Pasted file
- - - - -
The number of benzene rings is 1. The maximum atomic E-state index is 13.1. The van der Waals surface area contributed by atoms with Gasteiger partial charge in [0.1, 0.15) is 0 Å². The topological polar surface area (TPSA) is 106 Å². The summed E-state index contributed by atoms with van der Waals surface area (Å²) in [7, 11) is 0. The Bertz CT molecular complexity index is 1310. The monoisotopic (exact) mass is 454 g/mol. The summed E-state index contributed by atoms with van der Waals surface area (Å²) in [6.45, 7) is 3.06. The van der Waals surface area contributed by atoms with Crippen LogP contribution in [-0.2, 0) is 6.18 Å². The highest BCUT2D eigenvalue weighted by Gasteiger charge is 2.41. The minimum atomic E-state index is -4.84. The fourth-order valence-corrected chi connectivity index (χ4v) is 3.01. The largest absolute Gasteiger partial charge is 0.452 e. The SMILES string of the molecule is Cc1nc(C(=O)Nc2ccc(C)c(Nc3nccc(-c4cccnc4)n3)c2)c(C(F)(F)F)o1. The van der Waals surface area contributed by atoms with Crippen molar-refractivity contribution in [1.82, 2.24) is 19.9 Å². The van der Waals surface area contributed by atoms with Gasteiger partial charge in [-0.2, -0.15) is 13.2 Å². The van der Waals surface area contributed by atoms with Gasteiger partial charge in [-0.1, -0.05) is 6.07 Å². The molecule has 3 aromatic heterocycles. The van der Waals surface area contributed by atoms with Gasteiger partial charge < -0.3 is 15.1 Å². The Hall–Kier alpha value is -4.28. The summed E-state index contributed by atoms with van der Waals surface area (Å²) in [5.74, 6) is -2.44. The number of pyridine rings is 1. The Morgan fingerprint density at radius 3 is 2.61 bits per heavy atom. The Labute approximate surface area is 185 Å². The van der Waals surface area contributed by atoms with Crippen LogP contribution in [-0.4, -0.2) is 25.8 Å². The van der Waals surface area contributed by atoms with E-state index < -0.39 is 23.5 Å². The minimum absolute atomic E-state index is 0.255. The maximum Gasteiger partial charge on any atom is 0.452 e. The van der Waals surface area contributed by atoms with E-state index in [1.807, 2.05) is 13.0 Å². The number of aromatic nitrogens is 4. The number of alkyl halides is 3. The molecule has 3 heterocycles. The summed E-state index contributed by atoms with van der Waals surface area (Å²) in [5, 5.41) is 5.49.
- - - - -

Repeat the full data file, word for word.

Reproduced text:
The number of benzene rings is 1. The maximum atomic E-state index is 13.1. The van der Waals surface area contributed by atoms with Gasteiger partial charge in [0.1, 0.15) is 0 Å². The topological polar surface area (TPSA) is 106 Å². The summed E-state index contributed by atoms with van der Waals surface area (Å²) in [7, 11) is 0. The Bertz CT molecular complexity index is 1310. The monoisotopic (exact) mass is 454 g/mol. The summed E-state index contributed by atoms with van der Waals surface area (Å²) in [6.45, 7) is 3.06. The van der Waals surface area contributed by atoms with Crippen LogP contribution in [-0.2, 0) is 6.18 Å². The highest BCUT2D eigenvalue weighted by Gasteiger charge is 2.41. The minimum atomic E-state index is -4.84. The fourth-order valence-corrected chi connectivity index (χ4v) is 3.01. The largest absolute Gasteiger partial charge is 0.452 e. The SMILES string of the molecule is Cc1nc(C(=O)Nc2ccc(C)c(Nc3nccc(-c4cccnc4)n3)c2)c(C(F)(F)F)o1. The van der Waals surface area contributed by atoms with Crippen molar-refractivity contribution in [1.82, 2.24) is 19.9 Å². The van der Waals surface area contributed by atoms with Gasteiger partial charge in [-0.2, -0.15) is 13.2 Å². The van der Waals surface area contributed by atoms with Gasteiger partial charge in [-0.1, -0.05) is 6.07 Å². The molecule has 3 aromatic heterocycles. The van der Waals surface area contributed by atoms with Gasteiger partial charge < -0.3 is 15.1 Å². The Hall–Kier alpha value is -4.28. The summed E-state index contributed by atoms with van der Waals surface area (Å²) in [5.74, 6) is -2.44. The number of pyridine rings is 1. The Morgan fingerprint density at radius 3 is 2.61 bits per heavy atom. The Labute approximate surface area is 185 Å². The van der Waals surface area contributed by atoms with Crippen LogP contribution in [-0.4, -0.2) is 25.8 Å². The van der Waals surface area contributed by atoms with E-state index < -0.39 is 23.5 Å². The minimum absolute atomic E-state index is 0.255. The maximum Gasteiger partial charge on any atom is 0.452 e. The van der Waals surface area contributed by atoms with E-state index in [1.807, 2.05) is 13.0 Å². The number of aromatic nitrogens is 4. The number of alkyl halides is 3. The molecule has 3 heterocycles. The summed E-state index contributed by atoms with van der Waals surface area (Å²) in [5, 5.41) is 5.49.